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Ways Your Parish Can Support Those Who Grieve Ways Your Parish Can Support Those Who Grieve

Someone in your parish has died an elderly gentleman, a teenage girl, a child who never took its first breath. The family facing this situation is filled with grief and incredibly vulnerable. A member of the family calls your office to schedule a funeral. They meet with your staff and begin the process of selecting the readings and songs while in a mild state of numbness. The funeral liturgy is held a few days later, with many coming to offer prayers for the repose of the person’s soul. As the family member is finally laid to rest, the grieving process still continues for the remainder of the family.

What happens now?

Caring for those facing grief

How does your parish help those who grieve the loss of a loved family member, for example the elderly widow married 57 years, or the family, whose teenage daughter was killed in a car accident, or the young couple who were expecting their first child?

Our current culture encourages society to grieve quickly, predictably, and in some cases, without any sense of emotion towards the loss of life. However, this is not how one is called to grieve the loss of life.

Based on the rate of deaths in the United States in 2019, we can estimate that about 42,000 people in SE Michigan died. Approximately 11,000 were Catholic. Which means an average parish held about 50 funerals. Larger parishes upwards of a 100 funerals. 50-100 funerals means hundreds of grieving people at each parish.

And this was before the pandemic struck!

Be there when the casseroles stop coming

In an August 2019 general audience, Pope Francis described the early Church as “a field hospital that takes in the weakest people; the infirmed.” He reminds us that these people are “not to be cast aside, but to be cared for and looked after. They are objects of Christian concern.”

To be clear, people who grieve are not sick. It is quite natural and normal to grieve and miss someone who has died. But many who grieve are weak and are in need of care after funeral, burial, once the casserole dishes stop being dropped off by loved ones.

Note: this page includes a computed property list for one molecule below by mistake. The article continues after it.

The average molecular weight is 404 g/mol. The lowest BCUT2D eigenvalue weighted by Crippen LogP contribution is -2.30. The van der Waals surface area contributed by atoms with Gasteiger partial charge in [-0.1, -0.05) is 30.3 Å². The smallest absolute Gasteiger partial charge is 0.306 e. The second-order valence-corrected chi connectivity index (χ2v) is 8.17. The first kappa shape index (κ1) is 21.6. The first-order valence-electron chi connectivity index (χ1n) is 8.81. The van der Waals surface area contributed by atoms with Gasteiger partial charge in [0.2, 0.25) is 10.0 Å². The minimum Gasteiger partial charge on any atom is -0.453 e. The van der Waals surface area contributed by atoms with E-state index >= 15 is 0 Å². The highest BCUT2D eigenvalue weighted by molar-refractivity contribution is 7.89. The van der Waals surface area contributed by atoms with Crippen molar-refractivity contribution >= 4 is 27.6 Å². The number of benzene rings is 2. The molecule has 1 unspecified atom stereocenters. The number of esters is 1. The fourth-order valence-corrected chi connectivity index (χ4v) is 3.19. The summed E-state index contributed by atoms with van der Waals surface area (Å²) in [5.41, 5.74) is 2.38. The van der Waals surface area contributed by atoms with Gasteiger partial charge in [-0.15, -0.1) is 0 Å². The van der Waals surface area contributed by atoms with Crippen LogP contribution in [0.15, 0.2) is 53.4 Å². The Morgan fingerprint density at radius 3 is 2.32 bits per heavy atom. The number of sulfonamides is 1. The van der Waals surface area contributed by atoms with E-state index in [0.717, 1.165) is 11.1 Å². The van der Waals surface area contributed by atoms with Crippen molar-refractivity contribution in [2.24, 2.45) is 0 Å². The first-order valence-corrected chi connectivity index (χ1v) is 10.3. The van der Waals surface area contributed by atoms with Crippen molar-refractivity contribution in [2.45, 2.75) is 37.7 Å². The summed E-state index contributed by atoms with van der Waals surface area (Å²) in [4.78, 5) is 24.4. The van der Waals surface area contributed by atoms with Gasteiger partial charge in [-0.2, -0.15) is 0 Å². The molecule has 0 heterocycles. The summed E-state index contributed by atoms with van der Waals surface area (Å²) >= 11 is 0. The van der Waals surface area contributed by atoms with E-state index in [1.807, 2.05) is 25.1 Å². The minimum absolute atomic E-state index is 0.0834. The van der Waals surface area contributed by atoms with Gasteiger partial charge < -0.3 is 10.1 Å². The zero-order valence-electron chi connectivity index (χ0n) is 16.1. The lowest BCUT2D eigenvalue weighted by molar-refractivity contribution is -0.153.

What can your parish do for those who grieve? Form a robust bereavement ministry.

If grief is our reaction to something or someone we lost and loved, mourning is our intentional response. It’s what we do outwardly, with the pain we feel inwardly. This cannot be done alone or in a vacuum. St. Paul reminds us, that we depend on gifts God has given to different members of our community: “And his gifts were that some should be apostles, some prophets, some evangelists, some pastors and teachers, to equip the saints for the work of ministry, for building up the Body of Christ” (Ephesians 4:11-12).

Create an intentional plan

As our Archdiocese moves to a Family of Parishes (FOP) model, please consider the following to support grieving members of your community:

  • Have a Bereavement Ministry Coordinator (BMC) who can oversee a team of lay members, who themselves have been touched by grief and loss, and/or now feel called to help others. The team will help with the basics for each parish.

    • Funeral planning and liturgy support

    • Funeral home contact and assistance

    • Remembrance wall

    • All Souls Masses

    • Anniversary cards to families

  • The BMC will develop a professional Funeral Liturgy Booklet for the FOP (Good Mourning Ministry can assist with this). This booklet will help the family of the deceased choose the readings and hymns. Once developed, copies are inexpensive to make. In some cases, this booklet will be the first impression the bereaved have of your parish. Make it a good one.

  • The BMC should plan to facilitate an annual or bi-annual Grieving with Great Hope 5-week workshop through FORMED.ORG or the DVD Series. These workshops are held throughout the U.S. and Canada and have helped thousands of grieving catholics. (Again, Good Mourning Ministry can assist with this).

  • And consider “After Care” offerings.

At any given time, members within your community are grieving the death of a loved one. Many are looking for support from their parish, and if you are not offering something, they will look elsewhere.

Good Mourning Ministry is a Catholic Bereavement Apostolate located here in Michigan. If we can be of help with any of your bereavement needs, please contact us through our website.

Submitted by John and Sandy O’Shaughnessy, Co-Founders of Good Mourning Ministry, serving the bereavement needs of Catholic Parishes in the United States and Canada since 2011.